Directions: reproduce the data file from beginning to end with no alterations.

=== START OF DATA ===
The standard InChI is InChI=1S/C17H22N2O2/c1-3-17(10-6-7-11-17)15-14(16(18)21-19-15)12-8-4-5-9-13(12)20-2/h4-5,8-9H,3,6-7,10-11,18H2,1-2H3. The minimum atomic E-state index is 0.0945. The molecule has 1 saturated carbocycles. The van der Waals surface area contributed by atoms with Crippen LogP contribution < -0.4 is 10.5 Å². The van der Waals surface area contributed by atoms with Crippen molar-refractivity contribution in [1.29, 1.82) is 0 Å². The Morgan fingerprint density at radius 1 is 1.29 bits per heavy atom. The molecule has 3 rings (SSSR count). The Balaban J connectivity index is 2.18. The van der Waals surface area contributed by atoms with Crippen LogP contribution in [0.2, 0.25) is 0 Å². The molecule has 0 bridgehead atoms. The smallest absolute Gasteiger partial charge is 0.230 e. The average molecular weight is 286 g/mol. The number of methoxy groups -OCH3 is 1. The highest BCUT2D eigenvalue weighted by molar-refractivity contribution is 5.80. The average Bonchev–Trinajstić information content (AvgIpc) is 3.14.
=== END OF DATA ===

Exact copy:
The standard InChI is InChI=1S/C17H22N2O2/c1-3-17(10-6-7-11-17)15-14(16(18)21-19-15)12-8-4-5-9-13(12)20-2/h4-5,8-9H,3,6-7,10-11,18H2,1-2H3. The minimum atomic E-state index is 0.0945. The molecule has 1 saturated carbocycles. The van der Waals surface area contributed by atoms with Crippen LogP contribution < -0.4 is 10.5 Å². The van der Waals surface area contributed by atoms with Crippen molar-refractivity contribution in [1.29, 1.82) is 0 Å². The Morgan fingerprint density at radius 1 is 1.29 bits per heavy atom. The molecule has 3 rings (SSSR count). The Balaban J connectivity index is 2.18. The van der Waals surface area contributed by atoms with Crippen LogP contribution in [0.2, 0.25) is 0 Å². The molecule has 0 bridgehead atoms. The smallest absolute Gasteiger partial charge is 0.230 e. The average molecular weight is 286 g/mol. The number of methoxy groups -OCH3 is 1. The highest BCUT2D eigenvalue weighted by molar-refractivity contribution is 5.80. The average Bonchev–Trinajstić information content (AvgIpc) is 3.14.